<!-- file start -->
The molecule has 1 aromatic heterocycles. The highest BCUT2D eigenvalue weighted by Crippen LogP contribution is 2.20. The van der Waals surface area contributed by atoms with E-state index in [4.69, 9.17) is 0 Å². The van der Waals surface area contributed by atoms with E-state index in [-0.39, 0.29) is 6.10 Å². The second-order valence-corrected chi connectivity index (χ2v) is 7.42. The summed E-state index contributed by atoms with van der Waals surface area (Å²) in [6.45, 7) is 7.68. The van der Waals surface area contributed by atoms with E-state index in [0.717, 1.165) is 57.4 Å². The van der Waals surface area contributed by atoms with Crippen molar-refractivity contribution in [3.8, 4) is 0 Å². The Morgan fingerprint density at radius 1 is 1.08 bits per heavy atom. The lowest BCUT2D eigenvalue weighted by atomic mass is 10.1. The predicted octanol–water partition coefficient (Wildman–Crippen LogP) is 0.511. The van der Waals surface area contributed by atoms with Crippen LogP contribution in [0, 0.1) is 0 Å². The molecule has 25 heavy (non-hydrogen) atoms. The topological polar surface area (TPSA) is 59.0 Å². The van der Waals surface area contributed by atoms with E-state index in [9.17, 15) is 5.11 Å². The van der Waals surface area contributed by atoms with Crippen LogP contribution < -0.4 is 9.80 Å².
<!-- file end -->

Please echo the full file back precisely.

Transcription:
The molecule has 1 aromatic heterocycles. The highest BCUT2D eigenvalue weighted by Crippen LogP contribution is 2.20. The van der Waals surface area contributed by atoms with E-state index in [4.69, 9.17) is 0 Å². The van der Waals surface area contributed by atoms with E-state index in [-0.39, 0.29) is 6.10 Å². The second-order valence-corrected chi connectivity index (χ2v) is 7.42. The summed E-state index contributed by atoms with van der Waals surface area (Å²) in [6.45, 7) is 7.68. The van der Waals surface area contributed by atoms with E-state index in [0.717, 1.165) is 57.4 Å². The van der Waals surface area contributed by atoms with Crippen molar-refractivity contribution in [3.8, 4) is 0 Å². The Morgan fingerprint density at radius 1 is 1.08 bits per heavy atom. The lowest BCUT2D eigenvalue weighted by atomic mass is 10.1. The predicted octanol–water partition coefficient (Wildman–Crippen LogP) is 0.511. The van der Waals surface area contributed by atoms with Crippen LogP contribution in [0, 0.1) is 0 Å². The molecule has 25 heavy (non-hydrogen) atoms. The topological polar surface area (TPSA) is 59.0 Å². The van der Waals surface area contributed by atoms with E-state index in [9.17, 15) is 5.11 Å². The van der Waals surface area contributed by atoms with Crippen LogP contribution < -0.4 is 9.80 Å².